Fyffes Doubles Down on Commitment to Education
- by Andrea Allen
CORAL GABLES, FL - As off-shore melon production continues, the New Year also marks a return to school for the children of seasonal workers in Honduras and Guatemala. With Fyffes counting among its core values a focus on providing academic development for local children, here’s how the global produce distributor invests in its farming communities.
In 2016, Fyffes launched a program in which it works with teachers to identify the school supplies most in demand as well as how best to target improving student-achievement levels. According to a company press release, Fyffes also provides financial assistance in the form of paying teachers’ wages and contributing to local Children’s Day and Mother’s Day celebrations on an annual basis.
“A core focus of our mission is to be an empowering force in the communities in which we operate,” said Global Sustainability Director Julie Cournoyer. “This includes everything from providing well-rounded education to funding teacher salaries and improving living conditions for families.”
In neighboring Guatemala, Fyffes has been supporting the academic experience for students since 2015 through its “FUNDASOL” foundation. Each year, more than 650 students attending 30-plus schools benefit from the educational initiative, the press release noted. This includes providing students with school supplies and new desks; staffing teachers to lead vital courses that include English, psychology, and computer science; and improving the learning environment by way of repainting schools, improving restrooms, and updating sporting facilities. Fyffes also works in coordination with Plan International, an independent development and humanitarian organization that advances children's rights.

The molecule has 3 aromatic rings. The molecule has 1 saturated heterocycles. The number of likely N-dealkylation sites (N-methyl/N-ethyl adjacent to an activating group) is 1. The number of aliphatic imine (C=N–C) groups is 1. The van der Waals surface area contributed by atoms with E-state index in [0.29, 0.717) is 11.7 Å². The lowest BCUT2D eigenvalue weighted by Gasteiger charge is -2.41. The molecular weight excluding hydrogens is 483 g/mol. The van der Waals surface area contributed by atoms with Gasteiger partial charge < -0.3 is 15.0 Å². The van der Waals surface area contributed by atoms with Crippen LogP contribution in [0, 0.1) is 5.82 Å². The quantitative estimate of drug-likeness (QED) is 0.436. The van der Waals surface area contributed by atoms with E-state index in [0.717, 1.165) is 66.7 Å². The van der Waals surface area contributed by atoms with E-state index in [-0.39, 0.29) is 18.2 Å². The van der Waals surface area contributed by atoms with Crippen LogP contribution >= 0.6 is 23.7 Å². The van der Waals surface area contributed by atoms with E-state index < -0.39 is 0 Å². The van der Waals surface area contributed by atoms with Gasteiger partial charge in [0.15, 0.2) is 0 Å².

In order to facilitate an academic environment, Fyffes works to improve safety, hygiene, and overall learning conditions for students in elementary schools adjacent to its farms. In the Honduran villages of El Naranjal and Pueblo Nuevo, the company has replaced latrines with toilets to reduce exposure to gastrointestinal illnesses. It has also built perimeter fences to improve security around schools in addition to upgrading electrical power systems.
“These children represent the future, so it’s very important to Fyffes that we affect positive influence on these kids from a very early age,” added Cournoyer. “School supplies, building infrastructure, security—we recognize and support how crucial all of these factors are toward a successful learning environment.”
In addition to updating infrastructure, the company also looks to improve on-site school medical care. Through a Fyffes-directed and -funded program, Dr. Osorio, a native of Nicaragua, is one of four doctors who runs clinics at melon farms in Honduras. He provides check-ups, vaccinations, and medicine at no charge to elementary school students.
“Both educating and improving the health conditions of our children is so important for the future of these communities,” concluded Cournoyer. “We’re talking about lifelong effects and benefits, and that’s an effort Fyffes is so eager to be spearheading!”
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